with positive results. Our formula is using all the resources available to us to mitigate and stop layoffs. That means political organizing, rallying, lobbying, media outreach and direct negotiations. No single strategy is going to result in victory. Every struggle requires a multipronged approach. And this Union is ready and willing to do that in any agency, any borough, whether it is ve workers or 500 workers at risk.

Improving Public Housing

This victory also opens up another opportunity in the Unions effort to preserve and improve public housing in New York City. Mayor de Blasio right off the bat has shown a willingness to hear from workers

and residents about how to make policy. Folks are mobilized now, said Vincent Brafton, a NYCHA veteran. "Anything that comes up in the future, we will be there to have our voices heard. Indeed, there is already some more optimism on the horizon, as Mayor de Blasio has indicated that he will end the practice of NYCHA paying $70 million a year for policing, a service private landlords enjoy at no extra charge. The Union has long argued that ending this forced payment would free up much needed funds for resident services. We really look forward to working with the new administration on this issue, President Wells said. All parties have started off on the right foot. So were going to continue this discussion.

ONCE AGAIN, SSEU Local 371 members showed how much they care about their clients with holiday parties last month, using their own time, energy and some of their own money. Social service workers in various agencies in all ve boroughs hold these types of parties each year. Social service workers, often with the help of the Union, organize holiday parties for the families they serve, complete with food, entertainment and Santa Claus handing out gifts for the children. Child Protective Specialist Pamela Stanton of the Staten Island eld ofce said that these types of parties were good for families who might not be able to have holiday parties of their own. They also help strengthen the bonds between social service workers and the communities they serve. We can show that the Administration for Childrens Services isnt just a stigmatized agency, she said. Were about bringing families together. Were here for them.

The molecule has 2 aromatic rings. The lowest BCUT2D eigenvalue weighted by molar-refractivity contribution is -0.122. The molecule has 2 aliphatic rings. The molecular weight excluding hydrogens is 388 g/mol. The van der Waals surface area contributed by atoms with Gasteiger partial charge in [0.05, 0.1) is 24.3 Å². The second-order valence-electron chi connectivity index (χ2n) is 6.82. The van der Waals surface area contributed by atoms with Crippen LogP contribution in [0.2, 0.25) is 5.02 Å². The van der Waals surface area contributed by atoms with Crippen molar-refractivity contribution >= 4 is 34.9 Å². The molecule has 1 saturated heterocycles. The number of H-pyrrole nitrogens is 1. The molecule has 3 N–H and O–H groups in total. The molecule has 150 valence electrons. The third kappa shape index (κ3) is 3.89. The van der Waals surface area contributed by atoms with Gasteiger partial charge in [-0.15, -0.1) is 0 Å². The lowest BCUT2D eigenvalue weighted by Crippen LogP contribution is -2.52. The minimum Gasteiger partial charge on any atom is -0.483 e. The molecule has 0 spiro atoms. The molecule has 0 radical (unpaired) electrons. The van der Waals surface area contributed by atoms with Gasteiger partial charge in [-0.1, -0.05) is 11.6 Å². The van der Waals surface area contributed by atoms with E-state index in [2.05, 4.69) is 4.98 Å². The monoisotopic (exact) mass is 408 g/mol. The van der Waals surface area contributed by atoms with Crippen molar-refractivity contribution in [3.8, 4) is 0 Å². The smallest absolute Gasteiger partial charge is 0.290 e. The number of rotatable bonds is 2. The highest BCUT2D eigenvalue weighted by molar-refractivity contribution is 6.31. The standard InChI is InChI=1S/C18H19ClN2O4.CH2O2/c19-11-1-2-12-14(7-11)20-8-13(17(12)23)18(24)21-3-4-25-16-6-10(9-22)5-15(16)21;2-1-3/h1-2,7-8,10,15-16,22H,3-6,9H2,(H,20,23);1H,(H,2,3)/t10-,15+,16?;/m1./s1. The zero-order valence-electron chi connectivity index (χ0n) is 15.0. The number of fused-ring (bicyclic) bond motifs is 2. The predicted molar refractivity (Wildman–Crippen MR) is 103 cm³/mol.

Workers all over the City planned and organized parties with the help of the Unio


The Unionist|January 2014

The Heritage Celebrations Are Back

SSEU LOCAL 371 has always believed that honoring our different cultures and heritages is what binds us. It also believes that celebrating and having social events are important for a unions membership. Sadly, because of the devastating effects of Hurricane Sandy had on District Council 37s headquarters, where these annual celebrations take place, we were not able to have these events in 2013. But we are happy to announce that since the building is up and running again, we can reignite this tradition. First up is the Black Heritage Celebration, Friday, Feb. 7 at District Council 37. This years keynote speaker is Ohio State Senator Nina Turner, a rising star in the Democratic Party who is a ery advocate for workers rights, feminism and civil rights. The Unions Black Heritage Committee has been working hard to prepare for this event, which is sure to be not just a learning experience but a great time for members and their families. As always, there will be dinner, music and dancing at this years event.

Ohio State Senator Nina Turner is this year's keynote speaker for the Black Heritage Celebration.

More Events
The membership should expect to hear more about these events. The Committee of Concerned Social Workers is planning its event for March (see notice at right), and the Latino and Caribbean Heritage Committees are organizing just as theyve done in years past. It was difcult to go without having these events that bind the Union together, President Wells said. But that was how Hurricane Sandy affected us, as that storm had affected so many New Yorkers. He added, We look forward to having all these events throughout the year and seeing our members. Hopefully, this type of unifying activity can make the Union even stronger that it already is. Thats a good goal to have. Members who are interested in planning for these upcoming events should check the calendar in the Unionist as well as the website ( to nd out when the heritage committees are meeting. We always want the rank-and-le to be a central part of things like this, Wells said. Thats what were about. Thats who we are.
January 2014|The Unionist

Attention Recent SSEU Local 371 Graduates

SSEU Local 371s Celebration of Social Work Month will take place on Friday, March 28, 2014 at DC 37 with an evening of music, food, speakers, and recognition of the Unions social workers. This event honors those Union members who have graduated from social work school in the past year, said Executive Vice President Yolanda Pumarejo, the coordinator of the event and chairperson of the Unions Committee of Concerned Social Workers. We expect to have a great time this year, as always. All Local 371 members, family and friends are invited to attend the celebration, which will begin with a free buffet dinner from 5:30 p.m. to 7:00 p.m. The program will follow, and is expected to end by 9:00 p.m.

Attention Recent SSEU Local 371 Graduates: